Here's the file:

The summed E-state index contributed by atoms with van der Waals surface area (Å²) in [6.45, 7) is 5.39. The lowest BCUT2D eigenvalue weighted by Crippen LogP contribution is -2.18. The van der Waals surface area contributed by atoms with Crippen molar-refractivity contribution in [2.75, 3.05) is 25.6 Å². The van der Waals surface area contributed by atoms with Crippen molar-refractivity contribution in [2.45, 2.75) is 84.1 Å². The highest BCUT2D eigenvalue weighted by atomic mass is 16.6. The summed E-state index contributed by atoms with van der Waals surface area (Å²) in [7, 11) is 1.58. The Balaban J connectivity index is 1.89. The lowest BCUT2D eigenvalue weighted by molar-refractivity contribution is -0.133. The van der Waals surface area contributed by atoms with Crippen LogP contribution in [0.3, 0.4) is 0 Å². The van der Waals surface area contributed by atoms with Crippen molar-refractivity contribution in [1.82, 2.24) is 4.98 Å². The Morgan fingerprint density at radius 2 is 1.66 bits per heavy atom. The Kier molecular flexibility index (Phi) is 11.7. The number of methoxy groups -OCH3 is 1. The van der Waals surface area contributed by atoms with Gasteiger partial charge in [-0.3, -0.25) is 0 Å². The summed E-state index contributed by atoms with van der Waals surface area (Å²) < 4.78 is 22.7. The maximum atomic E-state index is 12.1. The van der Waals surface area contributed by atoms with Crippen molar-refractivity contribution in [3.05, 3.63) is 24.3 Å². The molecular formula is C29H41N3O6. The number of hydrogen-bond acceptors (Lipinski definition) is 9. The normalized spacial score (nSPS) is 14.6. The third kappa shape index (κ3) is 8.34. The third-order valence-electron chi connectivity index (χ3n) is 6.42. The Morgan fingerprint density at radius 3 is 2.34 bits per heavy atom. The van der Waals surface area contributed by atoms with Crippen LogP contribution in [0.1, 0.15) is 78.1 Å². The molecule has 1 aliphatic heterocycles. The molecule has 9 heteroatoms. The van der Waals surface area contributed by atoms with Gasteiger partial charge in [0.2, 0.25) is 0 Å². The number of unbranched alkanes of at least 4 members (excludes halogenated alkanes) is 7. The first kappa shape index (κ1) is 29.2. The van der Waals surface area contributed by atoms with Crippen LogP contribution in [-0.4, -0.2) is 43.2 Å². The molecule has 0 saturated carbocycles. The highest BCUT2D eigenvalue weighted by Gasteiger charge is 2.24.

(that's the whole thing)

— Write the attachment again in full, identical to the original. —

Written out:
The summed E-state index contributed by atoms with van der Waals surface area (Å²) in [6.45, 7) is 5.39. The lowest BCUT2D eigenvalue weighted by Crippen LogP contribution is -2.18. The van der Waals surface area contributed by atoms with Crippen molar-refractivity contribution in [2.75, 3.05) is 25.6 Å². The van der Waals surface area contributed by atoms with Crippen molar-refractivity contribution in [2.45, 2.75) is 84.1 Å². The highest BCUT2D eigenvalue weighted by atomic mass is 16.6. The summed E-state index contributed by atoms with van der Waals surface area (Å²) in [7, 11) is 1.58. The Balaban J connectivity index is 1.89. The lowest BCUT2D eigenvalue weighted by molar-refractivity contribution is -0.133. The van der Waals surface area contributed by atoms with Crippen LogP contribution in [0.3, 0.4) is 0 Å². The van der Waals surface area contributed by atoms with Crippen molar-refractivity contribution in [1.82, 2.24) is 4.98 Å². The Morgan fingerprint density at radius 2 is 1.66 bits per heavy atom. The Kier molecular flexibility index (Phi) is 11.7. The number of methoxy groups -OCH3 is 1. The van der Waals surface area contributed by atoms with Gasteiger partial charge in [-0.3, -0.25) is 0 Å². The summed E-state index contributed by atoms with van der Waals surface area (Å²) < 4.78 is 22.7. The maximum atomic E-state index is 12.1. The van der Waals surface area contributed by atoms with Crippen molar-refractivity contribution in [3.05, 3.63) is 24.3 Å². The molecular formula is C29H41N3O6. The number of hydrogen-bond acceptors (Lipinski definition) is 9. The normalized spacial score (nSPS) is 14.6. The third kappa shape index (κ3) is 8.34. The third-order valence-electron chi connectivity index (χ3n) is 6.42. The Morgan fingerprint density at radius 3 is 2.34 bits per heavy atom. The van der Waals surface area contributed by atoms with Crippen LogP contribution in [0.1, 0.15) is 78.1 Å². The molecule has 1 aliphatic heterocycles. The molecule has 9 heteroatoms. The van der Waals surface area contributed by atoms with Gasteiger partial charge in [0.2, 0.25) is 0 Å². The number of unbranched alkanes of at least 4 members (excludes halogenated alkanes) is 7. The first kappa shape index (κ1) is 29.2. The van der Waals surface area contributed by atoms with Crippen LogP contribution in [-0.4, -0.2) is 43.2 Å². The molecule has 0 saturated carbocycles. The highest BCUT2D eigenvalue weighted by Gasteiger charge is 2.24.